Religious trauma is real. One of the reasons why I’m passionate about helping people who have suffered religious traumas is because of my own experiences with them. Throughout our lives many of us will face traumatic events. Trauma can be defined as “the experience of severe psychological distress following any terrible or life-threatening event.” It’s important to note that everyone reacts to traumas differently. Two people can go through the same event and be affected differently. Chances are that if you had to name some potential traumas, you would be able to name some. Things like sexual assault, any form of abuse, divorce, loss of a loved one, or a natural disaster are ones that come to mind.
But traumas around religion are not ones that are usually named as a form of trauma. In grad school I can’t remember any discussions in class about the effects of religious trauma beyond discussions that I initiated. However after having spent almost my whole life in a religious system I have worked with enough people to have seen the pain that religious people, systems, and beliefs can cause, without saying anything of the pain that these have caused me. For counselors who did not grow up being a part of religious systems they may be unable to fully understand and really grasp the amount of pain that this type of trauma can cause nor will they have experienced it themselves.
Perhaps the biggest reason that religious traumas don’t get talked about or named is because there are systems in place that are designed to keep these traumas hidden and secret. What these systems are is what I’ll be writing about in my next blog post.
Here are a few examples of potential religious traumas.
Being shunned by a community that was supposed to care for you
- Being told that who you are is sinful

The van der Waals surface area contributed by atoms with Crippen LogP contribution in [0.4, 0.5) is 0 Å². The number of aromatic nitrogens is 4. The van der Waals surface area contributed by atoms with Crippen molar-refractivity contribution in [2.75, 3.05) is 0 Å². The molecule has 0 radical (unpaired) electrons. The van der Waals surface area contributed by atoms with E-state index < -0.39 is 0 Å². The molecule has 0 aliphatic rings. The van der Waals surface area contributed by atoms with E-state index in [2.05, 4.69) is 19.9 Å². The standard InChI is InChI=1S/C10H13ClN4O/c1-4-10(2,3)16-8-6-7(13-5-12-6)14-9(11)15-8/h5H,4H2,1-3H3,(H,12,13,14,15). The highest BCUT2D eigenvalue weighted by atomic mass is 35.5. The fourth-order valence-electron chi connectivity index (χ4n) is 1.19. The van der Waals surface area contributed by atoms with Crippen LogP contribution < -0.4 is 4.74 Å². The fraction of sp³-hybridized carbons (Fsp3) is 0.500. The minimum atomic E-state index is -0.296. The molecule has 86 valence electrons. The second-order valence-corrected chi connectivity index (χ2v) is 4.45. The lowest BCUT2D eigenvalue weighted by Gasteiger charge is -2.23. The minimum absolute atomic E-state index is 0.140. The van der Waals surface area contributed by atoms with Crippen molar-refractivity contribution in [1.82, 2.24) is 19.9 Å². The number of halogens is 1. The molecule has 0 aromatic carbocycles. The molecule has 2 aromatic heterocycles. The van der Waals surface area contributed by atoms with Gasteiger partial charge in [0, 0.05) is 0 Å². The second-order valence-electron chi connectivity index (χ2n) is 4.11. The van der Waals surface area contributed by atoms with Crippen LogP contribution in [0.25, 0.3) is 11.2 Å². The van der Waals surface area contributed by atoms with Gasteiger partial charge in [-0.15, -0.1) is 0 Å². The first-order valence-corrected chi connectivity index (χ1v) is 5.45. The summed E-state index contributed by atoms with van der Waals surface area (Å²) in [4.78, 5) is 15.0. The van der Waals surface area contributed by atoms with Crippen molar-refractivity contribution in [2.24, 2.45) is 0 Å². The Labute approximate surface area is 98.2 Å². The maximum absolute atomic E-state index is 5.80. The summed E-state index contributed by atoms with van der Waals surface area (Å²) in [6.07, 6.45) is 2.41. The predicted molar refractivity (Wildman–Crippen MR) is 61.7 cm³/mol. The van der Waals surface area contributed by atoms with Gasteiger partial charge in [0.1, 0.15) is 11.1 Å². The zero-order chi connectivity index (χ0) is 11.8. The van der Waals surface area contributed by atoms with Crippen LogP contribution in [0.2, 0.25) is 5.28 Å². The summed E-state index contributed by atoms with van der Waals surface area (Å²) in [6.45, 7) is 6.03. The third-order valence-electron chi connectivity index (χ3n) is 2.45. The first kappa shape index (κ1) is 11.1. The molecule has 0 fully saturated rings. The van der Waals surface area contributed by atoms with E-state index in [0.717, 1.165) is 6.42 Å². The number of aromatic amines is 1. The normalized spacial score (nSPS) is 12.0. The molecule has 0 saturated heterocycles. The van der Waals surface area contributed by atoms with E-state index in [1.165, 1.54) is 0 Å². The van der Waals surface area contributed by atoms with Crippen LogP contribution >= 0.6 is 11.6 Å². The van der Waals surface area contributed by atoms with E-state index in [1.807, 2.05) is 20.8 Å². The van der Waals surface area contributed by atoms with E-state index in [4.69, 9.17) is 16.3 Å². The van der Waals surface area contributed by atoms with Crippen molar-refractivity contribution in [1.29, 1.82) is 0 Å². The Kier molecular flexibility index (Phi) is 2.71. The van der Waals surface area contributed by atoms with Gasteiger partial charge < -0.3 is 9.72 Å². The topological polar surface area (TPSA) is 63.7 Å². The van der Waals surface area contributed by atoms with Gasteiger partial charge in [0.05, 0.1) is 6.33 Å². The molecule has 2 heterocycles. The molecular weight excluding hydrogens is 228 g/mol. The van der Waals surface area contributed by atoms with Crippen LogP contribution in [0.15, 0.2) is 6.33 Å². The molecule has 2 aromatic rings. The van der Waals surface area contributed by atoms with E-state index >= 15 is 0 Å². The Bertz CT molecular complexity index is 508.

- Receiving messages from friends and family that they are “concerned” about your faith
- Being made to feel like an outcast, as though you aren’t good enough
- Being raised in an environment that taught dualistic thinking (either/or, black/white type of thinking)
- Made to feel marginalized because of your gender
- Told that you need to forgive someone who horribly wronged you because “God has forgiven you”
- Raised in an environment where feelings were seen as negative or didn’t matter because feelings couldn’t be trusted
- Told that counseling isn’t biblical – that you just need to pray harder, trust more, or sin less
- Been pressured to keep the injustices / wrongs / evils that were committed against you quiet because of how it would reflect on the church or church leaders
- Growing up with or living with a faith that is based in fear
- Not feeling free to leave your faith
These are just a few examples of potential religious traumas that people can experience. If you found yourself recognizing or having experienced any of these you might have been exposed to religious traumas.
Dr. Marlene Winell, who coined the phrase Religious Trauma Syndrome (RTS), identified four key areas where the effects of RTS is seen in individuals:
- Cognitive: Confusion, difficulty with decision-making and critical thinking, dissociation, identity confusion.
- Affective: Anxiety, panic attacks, depression, suicidal ideation, anger, grief, guilt, loneliness, lack of meaning.
- Functional: Sleep and eating disorders, nightmares, sexual dysfunction, substance abuse, somatization.
- Social/cultural: Rupture of family and social network, employment issues, financial stress, problems acculturating into society, interpersonal dysfunction
If as you read these examples you find yourself saying, “that’s my story,” or as you read about the effects of RTS you recognize yourself experiencing these symptoms, then please reach out to an experienced counselor for help.